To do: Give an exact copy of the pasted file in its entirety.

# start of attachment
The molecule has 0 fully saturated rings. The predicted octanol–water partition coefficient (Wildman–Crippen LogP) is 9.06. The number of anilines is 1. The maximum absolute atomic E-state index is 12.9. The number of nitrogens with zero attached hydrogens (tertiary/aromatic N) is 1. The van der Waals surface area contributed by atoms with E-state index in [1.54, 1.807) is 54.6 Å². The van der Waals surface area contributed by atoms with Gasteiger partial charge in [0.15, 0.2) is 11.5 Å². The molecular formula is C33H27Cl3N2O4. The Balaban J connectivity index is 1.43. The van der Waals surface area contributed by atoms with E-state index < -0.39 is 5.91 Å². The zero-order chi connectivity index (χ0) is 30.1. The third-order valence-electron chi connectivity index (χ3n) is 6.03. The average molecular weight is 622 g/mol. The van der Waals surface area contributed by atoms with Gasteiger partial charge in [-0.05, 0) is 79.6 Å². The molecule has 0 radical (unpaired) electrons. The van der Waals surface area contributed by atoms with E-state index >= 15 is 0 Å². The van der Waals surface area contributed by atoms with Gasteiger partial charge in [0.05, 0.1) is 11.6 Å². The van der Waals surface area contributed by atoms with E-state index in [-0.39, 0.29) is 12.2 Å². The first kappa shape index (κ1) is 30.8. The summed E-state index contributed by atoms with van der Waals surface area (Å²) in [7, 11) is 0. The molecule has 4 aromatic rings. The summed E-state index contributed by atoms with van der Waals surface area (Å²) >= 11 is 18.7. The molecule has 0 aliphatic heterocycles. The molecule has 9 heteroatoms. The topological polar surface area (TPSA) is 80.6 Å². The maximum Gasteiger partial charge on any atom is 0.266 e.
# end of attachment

The molecule has 0 fully saturated rings. The predicted octanol–water partition coefficient (Wildman–Crippen LogP) is 9.06. The number of anilines is 1. The maximum absolute atomic E-state index is 12.9. The number of nitrogens with zero attached hydrogens (tertiary/aromatic N) is 1. The van der Waals surface area contributed by atoms with E-state index in [1.54, 1.807) is 54.6 Å². The van der Waals surface area contributed by atoms with Gasteiger partial charge in [0.15, 0.2) is 11.5 Å². The molecular formula is C33H27Cl3N2O4. The Balaban J connectivity index is 1.43. The van der Waals surface area contributed by atoms with E-state index < -0.39 is 5.91 Å². The zero-order chi connectivity index (χ0) is 30.1. The third-order valence-electron chi connectivity index (χ3n) is 6.03. The average molecular weight is 622 g/mol. The van der Waals surface area contributed by atoms with Gasteiger partial charge in [-0.05, 0) is 79.6 Å². The molecule has 0 radical (unpaired) electrons. The van der Waals surface area contributed by atoms with E-state index >= 15 is 0 Å². The van der Waals surface area contributed by atoms with Gasteiger partial charge in [0.05, 0.1) is 11.6 Å². The van der Waals surface area contributed by atoms with E-state index in [-0.39, 0.29) is 12.2 Å². The first kappa shape index (κ1) is 30.8. The summed E-state index contributed by atoms with van der Waals surface area (Å²) in [7, 11) is 0. The molecule has 4 aromatic rings. The summed E-state index contributed by atoms with van der Waals surface area (Å²) >= 11 is 18.7. The molecule has 0 aliphatic heterocycles. The molecule has 9 heteroatoms. The topological polar surface area (TPSA) is 80.6 Å². The maximum Gasteiger partial charge on any atom is 0.266 e.